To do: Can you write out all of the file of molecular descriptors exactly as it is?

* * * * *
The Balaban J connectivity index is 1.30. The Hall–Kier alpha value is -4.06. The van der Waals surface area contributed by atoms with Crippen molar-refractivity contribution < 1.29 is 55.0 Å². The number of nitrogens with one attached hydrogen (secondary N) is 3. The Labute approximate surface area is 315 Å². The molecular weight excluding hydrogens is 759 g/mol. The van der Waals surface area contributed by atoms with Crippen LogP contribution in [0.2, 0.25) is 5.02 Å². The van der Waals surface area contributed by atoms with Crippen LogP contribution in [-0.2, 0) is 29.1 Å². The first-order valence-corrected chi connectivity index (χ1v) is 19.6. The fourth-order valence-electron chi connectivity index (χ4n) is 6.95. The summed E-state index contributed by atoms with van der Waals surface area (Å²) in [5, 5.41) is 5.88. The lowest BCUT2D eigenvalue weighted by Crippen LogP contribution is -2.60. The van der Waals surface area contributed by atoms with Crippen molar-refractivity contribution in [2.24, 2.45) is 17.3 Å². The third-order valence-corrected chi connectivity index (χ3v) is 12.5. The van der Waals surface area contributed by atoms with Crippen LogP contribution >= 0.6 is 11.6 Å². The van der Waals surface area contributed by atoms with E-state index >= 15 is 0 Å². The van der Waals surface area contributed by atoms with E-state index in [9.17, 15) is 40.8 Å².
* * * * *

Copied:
The Balaban J connectivity index is 1.30. The Hall–Kier alpha value is -4.06. The van der Waals surface area contributed by atoms with Crippen molar-refractivity contribution < 1.29 is 55.0 Å². The number of nitrogens with one attached hydrogen (secondary N) is 3. The Labute approximate surface area is 315 Å². The molecular weight excluding hydrogens is 759 g/mol. The van der Waals surface area contributed by atoms with Crippen LogP contribution in [0.2, 0.25) is 5.02 Å². The van der Waals surface area contributed by atoms with Crippen LogP contribution in [-0.2, 0) is 29.1 Å². The first-order valence-corrected chi connectivity index (χ1v) is 19.6. The fourth-order valence-electron chi connectivity index (χ4n) is 6.95. The summed E-state index contributed by atoms with van der Waals surface area (Å²) in [5, 5.41) is 5.88. The lowest BCUT2D eigenvalue weighted by Crippen LogP contribution is -2.60. The van der Waals surface area contributed by atoms with Crippen molar-refractivity contribution in [2.24, 2.45) is 17.3 Å². The third-order valence-corrected chi connectivity index (χ3v) is 12.5. The van der Waals surface area contributed by atoms with Crippen LogP contribution >= 0.6 is 11.6 Å². The van der Waals surface area contributed by atoms with E-state index >= 15 is 0 Å². The van der Waals surface area contributed by atoms with E-state index in [9.17, 15) is 40.8 Å².